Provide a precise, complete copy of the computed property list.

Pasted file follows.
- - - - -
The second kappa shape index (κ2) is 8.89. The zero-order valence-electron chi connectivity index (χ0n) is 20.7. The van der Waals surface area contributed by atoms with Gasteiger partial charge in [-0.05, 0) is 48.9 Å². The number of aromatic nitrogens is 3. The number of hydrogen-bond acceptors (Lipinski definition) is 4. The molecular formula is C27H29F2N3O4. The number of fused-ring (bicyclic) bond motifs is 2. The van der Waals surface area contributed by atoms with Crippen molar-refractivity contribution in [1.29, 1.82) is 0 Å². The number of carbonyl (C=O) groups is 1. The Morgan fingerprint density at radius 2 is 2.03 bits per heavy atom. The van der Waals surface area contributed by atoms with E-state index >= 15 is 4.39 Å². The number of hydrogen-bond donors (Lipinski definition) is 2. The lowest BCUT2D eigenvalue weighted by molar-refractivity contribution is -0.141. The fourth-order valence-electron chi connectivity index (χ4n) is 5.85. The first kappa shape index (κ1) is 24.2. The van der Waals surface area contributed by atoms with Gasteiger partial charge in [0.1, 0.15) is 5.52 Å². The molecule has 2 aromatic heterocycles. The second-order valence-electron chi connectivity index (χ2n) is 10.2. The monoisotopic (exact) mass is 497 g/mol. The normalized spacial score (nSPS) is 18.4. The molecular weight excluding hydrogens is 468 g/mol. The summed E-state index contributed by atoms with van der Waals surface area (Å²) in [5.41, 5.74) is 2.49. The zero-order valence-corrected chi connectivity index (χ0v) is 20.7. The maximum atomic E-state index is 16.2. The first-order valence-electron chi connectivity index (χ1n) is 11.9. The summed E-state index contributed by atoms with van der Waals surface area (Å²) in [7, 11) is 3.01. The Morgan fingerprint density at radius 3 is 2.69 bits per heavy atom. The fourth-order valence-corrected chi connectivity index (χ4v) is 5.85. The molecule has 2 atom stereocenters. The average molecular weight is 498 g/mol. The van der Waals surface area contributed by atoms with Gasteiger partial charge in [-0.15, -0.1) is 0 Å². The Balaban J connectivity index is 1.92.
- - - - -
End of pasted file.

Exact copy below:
The second kappa shape index (κ2) is 8.89. The zero-order valence-electron chi connectivity index (χ0n) is 20.7. The van der Waals surface area contributed by atoms with Gasteiger partial charge in [-0.05, 0) is 48.9 Å². The number of aromatic nitrogens is 3. The number of hydrogen-bond acceptors (Lipinski definition) is 4. The molecular formula is C27H29F2N3O4. The number of fused-ring (bicyclic) bond motifs is 2. The van der Waals surface area contributed by atoms with Crippen molar-refractivity contribution in [1.29, 1.82) is 0 Å². The number of carbonyl (C=O) groups is 1. The Morgan fingerprint density at radius 2 is 2.03 bits per heavy atom. The van der Waals surface area contributed by atoms with E-state index >= 15 is 4.39 Å². The number of hydrogen-bond donors (Lipinski definition) is 2. The lowest BCUT2D eigenvalue weighted by molar-refractivity contribution is -0.141. The fourth-order valence-electron chi connectivity index (χ4n) is 5.85. The first kappa shape index (κ1) is 24.2. The van der Waals surface area contributed by atoms with Gasteiger partial charge in [0.1, 0.15) is 5.52 Å². The molecule has 2 aromatic heterocycles. The second-order valence-electron chi connectivity index (χ2n) is 10.2. The monoisotopic (exact) mass is 497 g/mol. The normalized spacial score (nSPS) is 18.4. The molecular weight excluding hydrogens is 468 g/mol. The summed E-state index contributed by atoms with van der Waals surface area (Å²) in [5.41, 5.74) is 2.49. The zero-order valence-corrected chi connectivity index (χ0v) is 20.7. The maximum atomic E-state index is 16.2. The first-order valence-electron chi connectivity index (χ1n) is 11.9. The summed E-state index contributed by atoms with van der Waals surface area (Å²) in [7, 11) is 3.01. The Morgan fingerprint density at radius 3 is 2.69 bits per heavy atom. The fourth-order valence-corrected chi connectivity index (χ4v) is 5.85. The molecule has 2 atom stereocenters. The average molecular weight is 498 g/mol. The van der Waals surface area contributed by atoms with Gasteiger partial charge in [-0.15, -0.1) is 0 Å². The Balaban J connectivity index is 1.92.